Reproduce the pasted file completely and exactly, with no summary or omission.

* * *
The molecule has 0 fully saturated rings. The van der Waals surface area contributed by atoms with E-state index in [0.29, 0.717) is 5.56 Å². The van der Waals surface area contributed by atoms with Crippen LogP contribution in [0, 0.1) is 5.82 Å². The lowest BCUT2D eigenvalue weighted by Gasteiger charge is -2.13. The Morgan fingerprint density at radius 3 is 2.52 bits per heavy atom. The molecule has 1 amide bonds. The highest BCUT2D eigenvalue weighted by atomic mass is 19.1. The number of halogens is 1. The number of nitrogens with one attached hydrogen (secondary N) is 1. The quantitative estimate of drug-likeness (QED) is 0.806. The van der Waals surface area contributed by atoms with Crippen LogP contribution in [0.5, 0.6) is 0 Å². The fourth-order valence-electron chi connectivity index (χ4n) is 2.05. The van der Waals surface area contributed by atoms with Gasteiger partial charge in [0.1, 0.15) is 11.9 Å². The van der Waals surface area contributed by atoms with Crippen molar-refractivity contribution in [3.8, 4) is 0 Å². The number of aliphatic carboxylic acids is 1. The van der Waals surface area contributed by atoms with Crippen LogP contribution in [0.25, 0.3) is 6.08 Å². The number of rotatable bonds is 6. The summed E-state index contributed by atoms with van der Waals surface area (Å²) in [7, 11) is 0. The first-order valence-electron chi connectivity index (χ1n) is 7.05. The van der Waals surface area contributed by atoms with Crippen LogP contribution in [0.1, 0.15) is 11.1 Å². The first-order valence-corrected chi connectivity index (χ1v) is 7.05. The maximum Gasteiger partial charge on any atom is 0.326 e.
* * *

The molecule has 0 fully saturated rings. The van der Waals surface area contributed by atoms with E-state index in [0.29, 0.717) is 5.56 Å². The van der Waals surface area contributed by atoms with Crippen LogP contribution in [0, 0.1) is 5.82 Å². The lowest BCUT2D eigenvalue weighted by Gasteiger charge is -2.13. The Morgan fingerprint density at radius 3 is 2.52 bits per heavy atom. The molecule has 1 amide bonds. The highest BCUT2D eigenvalue weighted by atomic mass is 19.1. The number of halogens is 1. The number of nitrogens with one attached hydrogen (secondary N) is 1. The quantitative estimate of drug-likeness (QED) is 0.806. The van der Waals surface area contributed by atoms with Crippen LogP contribution in [0.5, 0.6) is 0 Å². The fourth-order valence-electron chi connectivity index (χ4n) is 2.05. The van der Waals surface area contributed by atoms with Gasteiger partial charge in [0.1, 0.15) is 11.9 Å². The van der Waals surface area contributed by atoms with Crippen molar-refractivity contribution in [3.8, 4) is 0 Å². The number of aliphatic carboxylic acids is 1. The van der Waals surface area contributed by atoms with Crippen LogP contribution in [0.25, 0.3) is 6.08 Å². The number of rotatable bonds is 6. The summed E-state index contributed by atoms with van der Waals surface area (Å²) in [7, 11) is 0. The first-order valence-electron chi connectivity index (χ1n) is 7.05. The van der Waals surface area contributed by atoms with Crippen LogP contribution in [0.1, 0.15) is 11.1 Å². The first-order valence-corrected chi connectivity index (χ1v) is 7.05. The maximum Gasteiger partial charge on any atom is 0.326 e.